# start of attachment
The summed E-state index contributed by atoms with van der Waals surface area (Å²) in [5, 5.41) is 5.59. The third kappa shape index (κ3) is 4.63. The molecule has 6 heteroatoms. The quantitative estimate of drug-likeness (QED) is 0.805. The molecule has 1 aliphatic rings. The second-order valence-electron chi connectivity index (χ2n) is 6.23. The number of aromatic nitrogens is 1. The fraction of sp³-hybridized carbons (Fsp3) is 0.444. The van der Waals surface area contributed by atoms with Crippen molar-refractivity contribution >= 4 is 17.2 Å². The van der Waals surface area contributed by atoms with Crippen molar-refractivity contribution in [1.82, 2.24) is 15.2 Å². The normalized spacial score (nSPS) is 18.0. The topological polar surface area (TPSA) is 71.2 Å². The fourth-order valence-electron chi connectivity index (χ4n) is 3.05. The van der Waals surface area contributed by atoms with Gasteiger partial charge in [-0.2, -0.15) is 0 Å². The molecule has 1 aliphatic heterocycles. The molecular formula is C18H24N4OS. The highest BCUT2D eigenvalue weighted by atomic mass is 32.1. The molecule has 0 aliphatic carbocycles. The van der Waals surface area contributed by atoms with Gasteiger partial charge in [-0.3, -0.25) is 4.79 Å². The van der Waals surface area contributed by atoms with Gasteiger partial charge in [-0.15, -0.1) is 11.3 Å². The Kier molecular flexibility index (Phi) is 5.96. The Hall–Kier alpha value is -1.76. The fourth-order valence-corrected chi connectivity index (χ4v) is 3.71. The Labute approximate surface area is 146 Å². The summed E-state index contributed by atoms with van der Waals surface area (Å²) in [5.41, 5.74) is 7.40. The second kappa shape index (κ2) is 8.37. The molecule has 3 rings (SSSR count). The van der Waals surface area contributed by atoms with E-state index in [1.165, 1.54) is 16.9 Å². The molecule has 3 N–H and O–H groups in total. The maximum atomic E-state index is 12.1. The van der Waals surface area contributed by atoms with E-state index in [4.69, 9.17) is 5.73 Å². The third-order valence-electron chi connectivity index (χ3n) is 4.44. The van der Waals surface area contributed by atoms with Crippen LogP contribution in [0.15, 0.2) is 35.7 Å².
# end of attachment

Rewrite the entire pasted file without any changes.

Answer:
The summed E-state index contributed by atoms with van der Waals surface area (Å²) in [5, 5.41) is 5.59. The third kappa shape index (κ3) is 4.63. The molecule has 6 heteroatoms. The quantitative estimate of drug-likeness (QED) is 0.805. The molecule has 1 aliphatic rings. The second-order valence-electron chi connectivity index (χ2n) is 6.23. The number of aromatic nitrogens is 1. The fraction of sp³-hybridized carbons (Fsp3) is 0.444. The van der Waals surface area contributed by atoms with Crippen molar-refractivity contribution >= 4 is 17.2 Å². The van der Waals surface area contributed by atoms with Crippen molar-refractivity contribution in [1.82, 2.24) is 15.2 Å². The normalized spacial score (nSPS) is 18.0. The topological polar surface area (TPSA) is 71.2 Å². The fourth-order valence-electron chi connectivity index (χ4n) is 3.05. The van der Waals surface area contributed by atoms with Gasteiger partial charge in [-0.2, -0.15) is 0 Å². The molecule has 1 aliphatic heterocycles. The molecular formula is C18H24N4OS. The highest BCUT2D eigenvalue weighted by atomic mass is 32.1. The molecule has 0 aliphatic carbocycles. The van der Waals surface area contributed by atoms with Gasteiger partial charge in [-0.3, -0.25) is 4.79 Å². The van der Waals surface area contributed by atoms with Gasteiger partial charge in [-0.15, -0.1) is 11.3 Å². The Kier molecular flexibility index (Phi) is 5.96. The Hall–Kier alpha value is -1.76. The fourth-order valence-corrected chi connectivity index (χ4v) is 3.71. The Labute approximate surface area is 146 Å². The summed E-state index contributed by atoms with van der Waals surface area (Å²) in [5.41, 5.74) is 7.40. The second kappa shape index (κ2) is 8.37. The molecule has 3 rings (SSSR count). The van der Waals surface area contributed by atoms with E-state index in [1.165, 1.54) is 16.9 Å². The molecule has 3 N–H and O–H groups in total. The maximum atomic E-state index is 12.1. The van der Waals surface area contributed by atoms with E-state index in [4.69, 9.17) is 5.73 Å². The third-order valence-electron chi connectivity index (χ3n) is 4.44. The van der Waals surface area contributed by atoms with Crippen LogP contribution in [0.15, 0.2) is 35.7 Å².